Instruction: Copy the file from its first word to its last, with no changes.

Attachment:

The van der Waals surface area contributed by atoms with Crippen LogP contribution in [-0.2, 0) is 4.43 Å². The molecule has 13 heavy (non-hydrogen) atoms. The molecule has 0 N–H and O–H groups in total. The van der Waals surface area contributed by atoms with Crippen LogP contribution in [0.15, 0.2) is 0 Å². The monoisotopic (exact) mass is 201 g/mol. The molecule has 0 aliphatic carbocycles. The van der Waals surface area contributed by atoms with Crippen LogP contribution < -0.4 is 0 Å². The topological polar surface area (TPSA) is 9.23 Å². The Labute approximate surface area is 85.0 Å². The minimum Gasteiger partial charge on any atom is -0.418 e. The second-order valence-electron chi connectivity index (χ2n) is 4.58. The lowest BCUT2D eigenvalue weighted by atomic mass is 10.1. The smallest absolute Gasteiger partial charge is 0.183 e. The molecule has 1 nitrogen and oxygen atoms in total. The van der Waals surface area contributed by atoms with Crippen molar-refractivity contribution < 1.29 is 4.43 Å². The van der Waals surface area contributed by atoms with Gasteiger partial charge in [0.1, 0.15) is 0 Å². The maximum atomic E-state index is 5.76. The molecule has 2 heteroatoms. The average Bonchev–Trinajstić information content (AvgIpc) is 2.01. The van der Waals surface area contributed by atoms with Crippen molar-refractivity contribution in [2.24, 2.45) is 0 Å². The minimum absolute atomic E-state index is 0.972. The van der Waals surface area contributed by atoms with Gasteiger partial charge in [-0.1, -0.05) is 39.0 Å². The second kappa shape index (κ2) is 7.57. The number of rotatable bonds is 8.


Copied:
The van der Waals surface area contributed by atoms with Crippen LogP contribution in [-0.2, 0) is 4.43 Å². The molecule has 13 heavy (non-hydrogen) atoms. The molecule has 0 N–H and O–H groups in total. The van der Waals surface area contributed by atoms with Crippen LogP contribution in [0.15, 0.2) is 0 Å². The monoisotopic (exact) mass is 201 g/mol. The molecule has 0 aliphatic carbocycles. The van der Waals surface area contributed by atoms with Crippen LogP contribution < -0.4 is 0 Å². The topological polar surface area (TPSA) is 9.23 Å². The Labute approximate surface area is 85.0 Å². The minimum Gasteiger partial charge on any atom is -0.418 e. The second-order valence-electron chi connectivity index (χ2n) is 4.58. The lowest BCUT2D eigenvalue weighted by atomic mass is 10.1. The smallest absolute Gasteiger partial charge is 0.183 e. The molecule has 1 nitrogen and oxygen atoms in total. The van der Waals surface area contributed by atoms with Crippen molar-refractivity contribution < 1.29 is 4.43 Å². The van der Waals surface area contributed by atoms with Gasteiger partial charge in [0.1, 0.15) is 0 Å². The maximum atomic E-state index is 5.76. The molecule has 2 heteroatoms. The average Bonchev–Trinajstić information content (AvgIpc) is 2.01. The van der Waals surface area contributed by atoms with Crippen molar-refractivity contribution in [2.24, 2.45) is 0 Å². The minimum absolute atomic E-state index is 0.972. The van der Waals surface area contributed by atoms with Gasteiger partial charge in [-0.1, -0.05) is 39.0 Å². The second kappa shape index (κ2) is 7.57. The number of rotatable bonds is 8.